5. You are right. I would not consider traveling to Palestine. The media damages my country of Haiti as well. Was there a language barrier? Interesting personal account. nice pics too. The street art tell a story as well

  6. I enjoyed reading about your travels in Palestine. The people sound so friendly and generous! It’s understandable that you were nervous at first, but I’m glad your new friends helped make it less so.

  7. I have always wanted to visit, which may be partially due to the years of Catholic school teachings but as you’ve mentioned, it’s definitely a place where many are skeptical to travel to. But I really enjoyed reading about your experience; the more posts I read about visits to Palestine, the more traveling there seems like a more viable option. Love the street art; such meaning.

  8. Wow, I don’t think I’ve ever read a first-person account of someone who’s ventured into Palestine! The post has me captivated from the first line. Thanks for this, the world needs more posts like this <3

  9. Really loved this article. I ventured into Palestine just this year also, though it was with a Palestinian, and two israeli friends of mine. Was an experience that inwont soon forget, and you described a lot of the setting just how I remembered it. I can’t pick sides either and don’t want to, the situation is so difficult, so complex, but still needs a resolution m. That’s what I hope for with all my heart, some resolution. Beautiful experience you had and thanks for sharing!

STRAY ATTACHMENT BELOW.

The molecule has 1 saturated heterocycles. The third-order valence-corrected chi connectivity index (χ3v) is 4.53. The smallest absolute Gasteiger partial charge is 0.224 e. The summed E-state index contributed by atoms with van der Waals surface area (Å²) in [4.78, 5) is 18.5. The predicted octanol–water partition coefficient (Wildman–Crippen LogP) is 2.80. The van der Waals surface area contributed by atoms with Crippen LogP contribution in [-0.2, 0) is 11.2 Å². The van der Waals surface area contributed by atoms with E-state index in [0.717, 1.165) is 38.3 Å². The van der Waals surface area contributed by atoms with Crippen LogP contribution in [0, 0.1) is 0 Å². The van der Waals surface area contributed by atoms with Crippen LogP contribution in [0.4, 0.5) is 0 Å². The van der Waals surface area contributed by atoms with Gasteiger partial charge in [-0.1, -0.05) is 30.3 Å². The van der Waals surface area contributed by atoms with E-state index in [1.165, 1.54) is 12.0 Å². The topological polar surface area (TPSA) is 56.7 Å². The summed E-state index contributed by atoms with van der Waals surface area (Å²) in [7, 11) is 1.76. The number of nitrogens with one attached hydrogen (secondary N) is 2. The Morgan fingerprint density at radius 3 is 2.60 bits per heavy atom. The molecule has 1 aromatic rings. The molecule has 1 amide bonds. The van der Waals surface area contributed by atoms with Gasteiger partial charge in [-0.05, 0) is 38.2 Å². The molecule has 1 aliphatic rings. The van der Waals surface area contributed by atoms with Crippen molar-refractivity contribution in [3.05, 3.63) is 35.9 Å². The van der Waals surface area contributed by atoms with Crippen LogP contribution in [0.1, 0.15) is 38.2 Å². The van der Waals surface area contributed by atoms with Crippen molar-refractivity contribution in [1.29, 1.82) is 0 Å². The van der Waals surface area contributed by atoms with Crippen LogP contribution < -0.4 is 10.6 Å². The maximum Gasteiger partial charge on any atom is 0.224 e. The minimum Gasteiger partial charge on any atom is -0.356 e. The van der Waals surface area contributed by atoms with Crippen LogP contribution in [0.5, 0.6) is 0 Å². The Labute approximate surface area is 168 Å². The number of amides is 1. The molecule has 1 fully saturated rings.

10. It’s always great to get the real perspective from a visitor on the ground rather than the news from the media. I’m really impressed with how friendly you describe everyone. The graffiti tell a powerful story. Very interesting read!

  11. I always heard war news about this country. But your writing has changed my opinion about this country. Palestine is beautiful and I hope someday I can visit this country. Thank you for writing this for us.

  12. YESSS this post was so good. That was exactly my experience in Palestine as well, though I really wish I had spent more time there. It was a completely spontaneous unplanned trip because I had an extra day in Jerusalem; and in fact I ended up staying the night at the house of a Palestinian man I met while there! Many people I know say that was very foolish of me, etc. . . . and perhaps they are right because obviously things DO happen there and it IS a place in the world less safe than others.

    I always wondered how it would feel were I a woman and this definitely helped! Just as you say. . . . such a genuine and warm feeling place.

    Anyway, I am SO grateful for the experience of going and glad others are having the same good experiences. It’s definitely a perspective I needed after spending 3 months in Israel. They are such a generous warm people, almost desperate to show how hospitable they are (admittedly, a part of that was definitely because they need the tourism). Anyway I spent a night in Hebron and it is one of my most memorable times yet!